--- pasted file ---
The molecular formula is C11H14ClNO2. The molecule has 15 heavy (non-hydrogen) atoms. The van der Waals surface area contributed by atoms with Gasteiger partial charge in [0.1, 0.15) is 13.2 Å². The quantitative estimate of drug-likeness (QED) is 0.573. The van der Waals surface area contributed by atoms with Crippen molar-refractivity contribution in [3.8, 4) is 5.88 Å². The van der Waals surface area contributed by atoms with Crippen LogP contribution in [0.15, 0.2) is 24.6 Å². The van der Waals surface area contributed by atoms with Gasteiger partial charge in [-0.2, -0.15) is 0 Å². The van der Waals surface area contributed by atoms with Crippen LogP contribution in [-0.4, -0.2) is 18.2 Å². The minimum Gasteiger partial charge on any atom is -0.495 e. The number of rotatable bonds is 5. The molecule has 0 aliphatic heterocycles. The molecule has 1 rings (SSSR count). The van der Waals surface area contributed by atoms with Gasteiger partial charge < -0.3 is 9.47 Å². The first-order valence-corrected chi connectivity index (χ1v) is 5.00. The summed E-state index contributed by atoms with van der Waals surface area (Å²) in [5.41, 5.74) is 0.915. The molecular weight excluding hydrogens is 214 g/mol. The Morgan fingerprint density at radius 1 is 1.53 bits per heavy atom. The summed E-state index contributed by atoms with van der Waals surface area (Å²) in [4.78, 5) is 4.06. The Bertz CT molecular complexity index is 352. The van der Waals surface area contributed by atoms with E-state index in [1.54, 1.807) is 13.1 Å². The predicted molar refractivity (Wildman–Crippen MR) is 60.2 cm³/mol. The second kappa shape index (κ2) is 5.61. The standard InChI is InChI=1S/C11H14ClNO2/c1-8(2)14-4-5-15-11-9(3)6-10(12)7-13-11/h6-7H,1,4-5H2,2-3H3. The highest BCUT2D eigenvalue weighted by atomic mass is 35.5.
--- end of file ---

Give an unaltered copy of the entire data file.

The molecular formula is C11H14ClNO2. The molecule has 15 heavy (non-hydrogen) atoms. The van der Waals surface area contributed by atoms with Gasteiger partial charge in [0.1, 0.15) is 13.2 Å². The quantitative estimate of drug-likeness (QED) is 0.573. The van der Waals surface area contributed by atoms with Crippen molar-refractivity contribution in [3.8, 4) is 5.88 Å². The van der Waals surface area contributed by atoms with Crippen LogP contribution in [0.15, 0.2) is 24.6 Å². The van der Waals surface area contributed by atoms with Gasteiger partial charge in [-0.2, -0.15) is 0 Å². The van der Waals surface area contributed by atoms with Crippen LogP contribution in [-0.4, -0.2) is 18.2 Å². The minimum Gasteiger partial charge on any atom is -0.495 e. The number of rotatable bonds is 5. The molecule has 0 aliphatic heterocycles. The molecule has 1 rings (SSSR count). The van der Waals surface area contributed by atoms with Gasteiger partial charge < -0.3 is 9.47 Å². The first-order valence-corrected chi connectivity index (χ1v) is 5.00. The summed E-state index contributed by atoms with van der Waals surface area (Å²) in [5.41, 5.74) is 0.915. The molecular weight excluding hydrogens is 214 g/mol. The Morgan fingerprint density at radius 1 is 1.53 bits per heavy atom. The summed E-state index contributed by atoms with van der Waals surface area (Å²) in [4.78, 5) is 4.06. The Bertz CT molecular complexity index is 352. The van der Waals surface area contributed by atoms with E-state index in [1.54, 1.807) is 13.1 Å². The predicted molar refractivity (Wildman–Crippen MR) is 60.2 cm³/mol. The second kappa shape index (κ2) is 5.61. The standard InChI is InChI=1S/C11H14ClNO2/c1-8(2)14-4-5-15-11-9(3)6-10(12)7-13-11/h6-7H,1,4-5H2,2-3H3. The highest BCUT2D eigenvalue weighted by atomic mass is 35.5.